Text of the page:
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How I Healed my Hemorrhoids

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Haemorrhoids, or piles, are a common complaint which patients tend to use as a 'catch-all' diagnosis to encompass a variety of anal conditions. To the colorectal surgeon, haemorrhoids refer to the symptoms that arise from the anal cushions. These cushions are three submucosal spaces filled with arteriovenous communications, which lie in the upper half of the anal canal and help to keep it 'airtight' at rest. Haemorrhoids are said to have occurred when the cushions bleed or prolapse, or both. Haemorrhoids have been arbitrarily classified as:

• First degree: bleeding alone.

• Second degree: prolapse on defaecation with spontaneous reduction.

• Third degree: prolapse on defaecation requiring manual reduction.

• Fourth degree: prolapse on defaecation, unable to replace. The bleeding of haemorrhoids is classically bright red in colour and seen on the toilet paper or in the toilet pan. A rectal neoplasm can produce similar bleeding and steps must be taken to exclude such a lesion. Flexible sigmoidoscopy is the investigation of choice in bright red rectal bleeding. Advice about dietary changes (to include more fibre and fluid) may be sufficient to manage some haemorrhoidal symptoms. Other interventions may be in the outpatient setting or surgical.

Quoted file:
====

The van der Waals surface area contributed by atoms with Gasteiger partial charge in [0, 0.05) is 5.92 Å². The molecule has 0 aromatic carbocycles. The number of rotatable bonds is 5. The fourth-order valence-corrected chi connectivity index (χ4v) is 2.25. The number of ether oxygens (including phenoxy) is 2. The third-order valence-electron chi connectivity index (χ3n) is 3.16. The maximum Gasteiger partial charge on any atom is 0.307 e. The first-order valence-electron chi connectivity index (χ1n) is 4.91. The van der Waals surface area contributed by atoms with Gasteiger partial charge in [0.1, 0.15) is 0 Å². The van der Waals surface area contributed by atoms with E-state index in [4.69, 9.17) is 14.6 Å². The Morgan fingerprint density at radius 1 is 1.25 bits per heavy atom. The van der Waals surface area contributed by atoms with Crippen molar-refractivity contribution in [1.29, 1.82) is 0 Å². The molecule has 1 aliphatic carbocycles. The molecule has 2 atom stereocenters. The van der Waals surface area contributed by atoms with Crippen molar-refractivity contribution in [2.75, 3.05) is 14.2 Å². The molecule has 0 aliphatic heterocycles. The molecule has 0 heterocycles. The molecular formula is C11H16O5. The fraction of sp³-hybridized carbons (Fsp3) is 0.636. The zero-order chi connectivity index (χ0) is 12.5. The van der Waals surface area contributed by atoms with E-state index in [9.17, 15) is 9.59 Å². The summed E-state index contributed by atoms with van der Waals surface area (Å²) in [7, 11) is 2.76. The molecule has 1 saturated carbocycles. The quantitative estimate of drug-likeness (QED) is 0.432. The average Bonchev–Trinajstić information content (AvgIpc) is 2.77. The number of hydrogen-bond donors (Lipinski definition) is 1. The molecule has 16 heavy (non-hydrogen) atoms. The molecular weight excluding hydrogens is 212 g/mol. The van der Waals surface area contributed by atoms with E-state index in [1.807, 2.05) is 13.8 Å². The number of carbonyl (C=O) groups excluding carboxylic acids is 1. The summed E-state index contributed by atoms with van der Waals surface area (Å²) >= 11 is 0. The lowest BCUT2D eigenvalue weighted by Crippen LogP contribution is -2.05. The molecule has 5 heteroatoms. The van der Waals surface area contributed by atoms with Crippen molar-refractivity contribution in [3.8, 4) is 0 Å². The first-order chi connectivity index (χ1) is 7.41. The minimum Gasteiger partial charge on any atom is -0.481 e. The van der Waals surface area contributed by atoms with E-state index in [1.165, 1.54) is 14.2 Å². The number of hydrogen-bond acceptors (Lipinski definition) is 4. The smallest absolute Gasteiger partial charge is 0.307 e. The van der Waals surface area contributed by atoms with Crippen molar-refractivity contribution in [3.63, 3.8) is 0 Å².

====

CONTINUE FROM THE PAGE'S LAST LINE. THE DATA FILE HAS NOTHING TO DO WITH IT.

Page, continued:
Outpatient treatment for haemorrhoids is usually by the application of rubber bands or by injection of 5% phenol in almond or arachis oil as a sclerosant. A recent meta-analysis suggested that rubber-band ligation was better than sclerotherapy.

Surgical haemorrhoidectomy is usually described as the Milligan-Morgan technique, with excision of the three cushions to leave a 'clover leaf' type wound in the anal canal. This is a painful operation and careful attention should be paid to the perioperative regime. Pre- and postoperative aperients, intraoperative local anaesthetic with postoperative balanced analgesia and antibiotics is thought to be the optimal regime.

Skin bridges need to be preserved between the pile excision wounds to prevent anal stenosis.

In 1998, Longo introduced a new surgical approach to haemorrhoids, stapled haemorrhoidectomy or procedure for prolapsed haemorrhoids (PPH). In this technique, a circumferential strip of mucosa is excised from above the dentate line by use of a stapling device. Pain is less compared to conventional surgical haemorrhoidectomy, with earlier return to the activities of daily living. Initial enthusiasm for this procedure has been tempered by reports of rare, but very serious, complications such as sepsis and anovaginal fistulation and the technique is clearly operator dependant.

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